Keywords
Computer Science and Digital Science
 A3.4. Machine learning and statistics
 A5.4. Computer vision
 A6.2. Scientific computing, Numerical Analysis & Optimization
 A7.1. Algorithms
 A8.2. Optimization
 A9.2. Machine learning
Other Research Topics and Application Domains
 B9.5.6. Data science
1 Team members, visitors, external collaborators
Research Scientists
 Francis Bach [Team leader, Inria, Senior Researcher, HDR]
 Laurent El Ghaoui [Inria, Advanced Research Position, from May 2021 until Jun 2021, HDR]
 Alessandro Rudi [Inria, Researcher]
 Umut Simsekli [Inria, Researcher]
 Adrien Taylor [Inria, Starting Research Position]
 Alexandre d'Aspremont [CNRS, Senior Researcher]
PostDoctoral Fellows
 Martin Arjovsky [Inria]
 Pierre Cyril Aubin [Inria, from Sep 2021]
 Seyed Daneshmand [Inria]
 Hans Kersting [Inria]
 Ziad Kobeissi [Institut Louis Bachelier]
 Boris Muzellec [Inria]
 Anant Raj [Inria, from Nov 2021]
 Blake Woodworth [Inria, from Oct 2021]
PhD Students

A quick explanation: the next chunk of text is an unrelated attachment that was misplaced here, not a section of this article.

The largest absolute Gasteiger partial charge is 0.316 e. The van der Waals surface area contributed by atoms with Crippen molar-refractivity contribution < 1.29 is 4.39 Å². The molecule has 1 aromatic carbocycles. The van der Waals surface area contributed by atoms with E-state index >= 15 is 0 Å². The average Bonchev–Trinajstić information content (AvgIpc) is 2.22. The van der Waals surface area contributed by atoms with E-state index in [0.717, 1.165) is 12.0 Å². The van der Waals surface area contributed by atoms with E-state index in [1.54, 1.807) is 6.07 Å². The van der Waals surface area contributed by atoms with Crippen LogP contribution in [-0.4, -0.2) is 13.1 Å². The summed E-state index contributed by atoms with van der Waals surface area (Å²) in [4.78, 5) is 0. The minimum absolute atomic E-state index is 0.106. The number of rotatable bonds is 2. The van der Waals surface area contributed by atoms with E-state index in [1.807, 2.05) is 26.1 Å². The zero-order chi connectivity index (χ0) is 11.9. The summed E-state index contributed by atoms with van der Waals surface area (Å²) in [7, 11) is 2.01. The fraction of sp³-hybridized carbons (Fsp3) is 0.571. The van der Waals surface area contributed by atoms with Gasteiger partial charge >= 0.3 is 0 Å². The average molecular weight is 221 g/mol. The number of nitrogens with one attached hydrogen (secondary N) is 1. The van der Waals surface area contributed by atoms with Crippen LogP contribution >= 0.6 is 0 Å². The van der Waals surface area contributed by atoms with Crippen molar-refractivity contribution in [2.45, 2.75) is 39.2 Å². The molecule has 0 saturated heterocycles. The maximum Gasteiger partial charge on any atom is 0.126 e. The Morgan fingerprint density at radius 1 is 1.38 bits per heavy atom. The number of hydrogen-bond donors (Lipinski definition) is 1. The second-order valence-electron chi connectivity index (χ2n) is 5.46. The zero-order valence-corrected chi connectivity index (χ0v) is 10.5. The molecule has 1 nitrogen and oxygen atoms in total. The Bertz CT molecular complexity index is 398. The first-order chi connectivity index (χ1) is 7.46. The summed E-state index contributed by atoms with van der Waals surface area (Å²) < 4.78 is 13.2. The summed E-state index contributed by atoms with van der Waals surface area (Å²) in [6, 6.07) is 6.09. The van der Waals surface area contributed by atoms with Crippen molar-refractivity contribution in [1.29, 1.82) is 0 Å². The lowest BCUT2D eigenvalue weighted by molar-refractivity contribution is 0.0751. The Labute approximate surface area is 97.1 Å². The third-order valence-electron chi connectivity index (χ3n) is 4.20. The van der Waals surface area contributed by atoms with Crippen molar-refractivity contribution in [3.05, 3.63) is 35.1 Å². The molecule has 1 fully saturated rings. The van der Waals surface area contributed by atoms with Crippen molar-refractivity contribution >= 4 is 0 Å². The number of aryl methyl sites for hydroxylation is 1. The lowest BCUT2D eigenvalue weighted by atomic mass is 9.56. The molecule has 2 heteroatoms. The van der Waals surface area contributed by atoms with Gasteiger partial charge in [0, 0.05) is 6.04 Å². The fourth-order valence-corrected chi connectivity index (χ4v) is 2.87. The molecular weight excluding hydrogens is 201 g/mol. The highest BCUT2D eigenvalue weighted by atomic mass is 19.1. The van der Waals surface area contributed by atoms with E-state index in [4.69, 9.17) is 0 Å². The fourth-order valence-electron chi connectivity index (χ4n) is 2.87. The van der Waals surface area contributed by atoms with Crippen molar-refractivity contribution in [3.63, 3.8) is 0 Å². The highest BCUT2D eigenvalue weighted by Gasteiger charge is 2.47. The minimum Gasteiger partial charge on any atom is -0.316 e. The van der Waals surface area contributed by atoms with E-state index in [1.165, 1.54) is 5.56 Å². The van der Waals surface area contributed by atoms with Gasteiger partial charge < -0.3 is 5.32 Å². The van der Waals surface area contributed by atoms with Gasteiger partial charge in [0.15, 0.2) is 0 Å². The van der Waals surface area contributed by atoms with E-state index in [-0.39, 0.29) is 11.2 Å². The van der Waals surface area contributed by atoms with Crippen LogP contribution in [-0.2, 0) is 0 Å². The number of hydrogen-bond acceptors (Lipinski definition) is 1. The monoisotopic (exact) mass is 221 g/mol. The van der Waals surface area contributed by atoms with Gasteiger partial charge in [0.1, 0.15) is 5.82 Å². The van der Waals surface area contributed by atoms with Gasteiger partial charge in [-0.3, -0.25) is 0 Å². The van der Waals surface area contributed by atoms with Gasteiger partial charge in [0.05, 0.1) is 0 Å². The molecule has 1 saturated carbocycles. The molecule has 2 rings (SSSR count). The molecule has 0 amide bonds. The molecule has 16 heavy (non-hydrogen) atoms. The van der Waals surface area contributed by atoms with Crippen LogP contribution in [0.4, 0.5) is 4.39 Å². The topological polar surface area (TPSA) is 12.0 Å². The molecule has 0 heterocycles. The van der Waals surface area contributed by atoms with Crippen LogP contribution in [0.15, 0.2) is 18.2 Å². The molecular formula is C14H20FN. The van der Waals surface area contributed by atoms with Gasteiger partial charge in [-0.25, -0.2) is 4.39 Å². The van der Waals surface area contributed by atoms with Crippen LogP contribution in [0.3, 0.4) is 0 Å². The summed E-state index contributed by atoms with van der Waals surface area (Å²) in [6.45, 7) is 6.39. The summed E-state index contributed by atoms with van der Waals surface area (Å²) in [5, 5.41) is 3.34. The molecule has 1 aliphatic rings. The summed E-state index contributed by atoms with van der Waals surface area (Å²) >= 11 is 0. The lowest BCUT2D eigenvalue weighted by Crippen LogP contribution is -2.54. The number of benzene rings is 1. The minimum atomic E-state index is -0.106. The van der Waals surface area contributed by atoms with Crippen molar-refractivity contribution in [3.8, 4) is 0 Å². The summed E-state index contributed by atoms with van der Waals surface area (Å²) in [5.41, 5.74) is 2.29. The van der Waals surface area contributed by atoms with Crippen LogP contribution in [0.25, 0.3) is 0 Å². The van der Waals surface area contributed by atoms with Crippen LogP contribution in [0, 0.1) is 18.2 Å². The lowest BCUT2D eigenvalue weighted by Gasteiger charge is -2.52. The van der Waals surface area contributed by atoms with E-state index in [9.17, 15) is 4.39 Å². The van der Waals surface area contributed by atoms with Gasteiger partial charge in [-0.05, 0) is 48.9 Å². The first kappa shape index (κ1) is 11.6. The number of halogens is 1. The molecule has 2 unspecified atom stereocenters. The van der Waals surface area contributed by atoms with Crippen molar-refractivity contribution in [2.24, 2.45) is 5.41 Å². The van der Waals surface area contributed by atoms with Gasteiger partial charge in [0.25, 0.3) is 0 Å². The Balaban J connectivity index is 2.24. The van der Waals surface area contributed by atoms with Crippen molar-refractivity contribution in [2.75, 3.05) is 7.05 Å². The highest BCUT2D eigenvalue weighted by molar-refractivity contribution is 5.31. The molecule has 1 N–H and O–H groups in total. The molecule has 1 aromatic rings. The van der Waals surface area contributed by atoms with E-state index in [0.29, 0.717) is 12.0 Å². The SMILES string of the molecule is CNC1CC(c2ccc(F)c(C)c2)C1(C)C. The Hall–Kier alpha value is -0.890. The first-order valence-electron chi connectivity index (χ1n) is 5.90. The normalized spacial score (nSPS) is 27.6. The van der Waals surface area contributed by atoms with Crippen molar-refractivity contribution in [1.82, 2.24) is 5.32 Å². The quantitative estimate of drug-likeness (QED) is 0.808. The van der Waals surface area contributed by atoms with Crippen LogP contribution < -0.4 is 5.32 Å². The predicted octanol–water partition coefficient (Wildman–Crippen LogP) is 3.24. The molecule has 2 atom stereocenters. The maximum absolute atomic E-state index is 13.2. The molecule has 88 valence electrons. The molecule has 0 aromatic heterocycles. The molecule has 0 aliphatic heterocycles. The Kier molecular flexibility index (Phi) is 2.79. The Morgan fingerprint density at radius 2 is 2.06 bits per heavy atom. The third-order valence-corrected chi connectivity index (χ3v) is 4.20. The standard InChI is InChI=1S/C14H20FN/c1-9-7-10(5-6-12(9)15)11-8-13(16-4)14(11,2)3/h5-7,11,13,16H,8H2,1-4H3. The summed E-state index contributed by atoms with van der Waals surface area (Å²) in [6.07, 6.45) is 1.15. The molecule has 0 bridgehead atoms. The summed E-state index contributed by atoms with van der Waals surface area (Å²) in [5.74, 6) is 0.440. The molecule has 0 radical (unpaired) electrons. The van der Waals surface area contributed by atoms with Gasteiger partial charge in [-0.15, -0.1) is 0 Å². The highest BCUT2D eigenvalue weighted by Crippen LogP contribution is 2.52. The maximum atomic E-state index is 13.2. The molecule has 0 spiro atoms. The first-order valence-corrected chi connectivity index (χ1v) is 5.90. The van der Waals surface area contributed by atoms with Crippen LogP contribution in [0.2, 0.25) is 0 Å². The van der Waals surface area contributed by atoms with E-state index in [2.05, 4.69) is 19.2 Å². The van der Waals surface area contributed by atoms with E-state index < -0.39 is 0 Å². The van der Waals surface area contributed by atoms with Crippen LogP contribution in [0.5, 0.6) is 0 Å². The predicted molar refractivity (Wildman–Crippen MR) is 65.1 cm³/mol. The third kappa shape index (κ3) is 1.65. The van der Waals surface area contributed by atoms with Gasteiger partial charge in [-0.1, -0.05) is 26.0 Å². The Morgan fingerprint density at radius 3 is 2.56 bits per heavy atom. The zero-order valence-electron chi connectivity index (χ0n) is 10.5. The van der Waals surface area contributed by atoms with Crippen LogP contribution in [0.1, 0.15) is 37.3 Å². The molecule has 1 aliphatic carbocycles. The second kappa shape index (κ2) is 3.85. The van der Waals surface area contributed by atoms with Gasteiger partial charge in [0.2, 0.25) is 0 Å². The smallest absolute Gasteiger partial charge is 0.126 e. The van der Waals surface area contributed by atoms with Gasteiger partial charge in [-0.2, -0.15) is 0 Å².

Mathieu Barre [École Normale Supérieure de Paris, until Oct 2021]
 Eloise Berthier [DGA]
 Raphael Berthier [Inria, until Sep 2021]
 Gaspard Beugnot [Inria, from Apr 2021]
 Vivien Cabannes [Inria]
 Radu Alexandru Dragomir [École polytechnique, until Oct 2021]
 Bertille Follain [École Normale Supérieure de Paris, from Sep 2021]
 Gautier Izacard [CNRS]
 Remi Jezequel [École Normale Supérieure de Paris]
 Marc Lambert [DGA]
 Clement Lezane [Université de Twente  PaysBas, from Sep 2021]
 Ulysse MarteauFerey [Inria]
 Gregoire Mialon [Inria]
 Celine Moucer [Ecole normale supérieure ParisSaclay, from Sep 2021]
 Alex Nowak Vila [Inria, until Sep 2021]
 Benjamin PaulDuboisTaine [Université ParisSaclay, from Sep 2021]
 Manon Romain [CNRS]
 Lawrence Stewart [Inria, from Oct 2021]
Technical Staff
 Loïc Estève [Inria, Engineer]
 Anant Raj [Inria, Engineer, from Sep 2021 until Oct 2021]
Interns and Apprentices
 Theophile Cantelobre [Inria, from Apr 2021 until Sep 2021]
 Megi Dervishi [Inria, from Mar 2021 until May 2021]
 Clement Lezane [Inria, from May 2021 until Sep 2021]
 Tomas Rigaux [Inria, until Feb 2021]
 Louis Romain Roux [Inria, from Apr 2021 until Oct 2021]
 Lawrence Stewart [Inria, from Apr 2021 until Sep 2021]
 Badr Youbi Idrissi [Inria, from Sep 2021 until Oct 2021]
Administrative Assistants
 Helene Bessin Rousseau [Inria, from Feb 2021]
 Helene Milome [Inria]
 Scheherazade Rouag [Inria, until Apr 2021]
Visiting Scientist